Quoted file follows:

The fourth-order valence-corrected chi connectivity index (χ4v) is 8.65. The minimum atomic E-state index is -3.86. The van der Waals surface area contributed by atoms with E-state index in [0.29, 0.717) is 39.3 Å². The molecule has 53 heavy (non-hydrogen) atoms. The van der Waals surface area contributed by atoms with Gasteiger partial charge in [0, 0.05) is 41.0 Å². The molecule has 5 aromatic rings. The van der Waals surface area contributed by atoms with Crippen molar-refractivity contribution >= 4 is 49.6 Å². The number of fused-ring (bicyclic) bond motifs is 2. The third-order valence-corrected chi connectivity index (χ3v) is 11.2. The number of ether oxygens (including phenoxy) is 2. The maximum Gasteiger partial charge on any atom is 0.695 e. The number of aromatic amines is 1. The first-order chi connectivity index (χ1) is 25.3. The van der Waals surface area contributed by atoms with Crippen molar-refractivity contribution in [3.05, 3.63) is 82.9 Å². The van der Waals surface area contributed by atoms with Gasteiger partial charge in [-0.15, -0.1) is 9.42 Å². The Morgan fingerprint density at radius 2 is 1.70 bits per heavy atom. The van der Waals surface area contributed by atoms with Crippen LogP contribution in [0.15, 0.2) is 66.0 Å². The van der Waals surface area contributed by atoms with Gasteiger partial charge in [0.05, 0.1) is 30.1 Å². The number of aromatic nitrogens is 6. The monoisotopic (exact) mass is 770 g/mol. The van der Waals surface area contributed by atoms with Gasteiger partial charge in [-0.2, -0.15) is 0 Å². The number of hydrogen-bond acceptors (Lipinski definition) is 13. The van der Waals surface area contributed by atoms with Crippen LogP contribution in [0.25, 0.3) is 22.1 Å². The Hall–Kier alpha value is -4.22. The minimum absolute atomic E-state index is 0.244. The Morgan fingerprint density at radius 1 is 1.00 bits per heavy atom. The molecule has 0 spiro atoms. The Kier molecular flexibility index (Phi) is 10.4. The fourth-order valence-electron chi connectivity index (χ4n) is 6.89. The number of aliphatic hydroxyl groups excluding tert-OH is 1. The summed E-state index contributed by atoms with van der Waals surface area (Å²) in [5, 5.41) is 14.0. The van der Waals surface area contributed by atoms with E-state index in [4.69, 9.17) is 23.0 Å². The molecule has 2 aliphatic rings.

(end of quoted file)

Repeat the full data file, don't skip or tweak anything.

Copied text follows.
The fourth-order valence-corrected chi connectivity index (χ4v) is 8.65. The minimum atomic E-state index is -3.86. The van der Waals surface area contributed by atoms with E-state index in [0.29, 0.717) is 39.3 Å². The molecule has 53 heavy (non-hydrogen) atoms. The van der Waals surface area contributed by atoms with Gasteiger partial charge in [0, 0.05) is 41.0 Å². The molecule has 5 aromatic rings. The van der Waals surface area contributed by atoms with Crippen molar-refractivity contribution >= 4 is 49.6 Å². The number of fused-ring (bicyclic) bond motifs is 2. The third-order valence-corrected chi connectivity index (χ3v) is 11.2. The number of ether oxygens (including phenoxy) is 2. The maximum Gasteiger partial charge on any atom is 0.695 e. The number of aromatic amines is 1. The first-order chi connectivity index (χ1) is 25.3. The van der Waals surface area contributed by atoms with Crippen molar-refractivity contribution in [3.05, 3.63) is 82.9 Å². The van der Waals surface area contributed by atoms with Gasteiger partial charge in [-0.15, -0.1) is 9.42 Å². The Morgan fingerprint density at radius 2 is 1.70 bits per heavy atom. The van der Waals surface area contributed by atoms with Crippen LogP contribution in [0.15, 0.2) is 66.0 Å². The van der Waals surface area contributed by atoms with Gasteiger partial charge in [0.05, 0.1) is 30.1 Å². The number of aromatic nitrogens is 6. The monoisotopic (exact) mass is 770 g/mol. The van der Waals surface area contributed by atoms with Gasteiger partial charge in [-0.2, -0.15) is 0 Å². The number of hydrogen-bond acceptors (Lipinski definition) is 13. The van der Waals surface area contributed by atoms with Crippen LogP contribution in [0.25, 0.3) is 22.1 Å². The Hall–Kier alpha value is -4.22. The minimum absolute atomic E-state index is 0.244. The Morgan fingerprint density at radius 1 is 1.00 bits per heavy atom. The molecule has 0 spiro atoms. The Kier molecular flexibility index (Phi) is 10.4. The fourth-order valence-electron chi connectivity index (χ4n) is 6.89. The number of aliphatic hydroxyl groups excluding tert-OH is 1. The summed E-state index contributed by atoms with van der Waals surface area (Å²) in [5, 5.41) is 14.0. The van der Waals surface area contributed by atoms with E-state index in [4.69, 9.17) is 23.0 Å². The molecule has 2 aliphatic rings.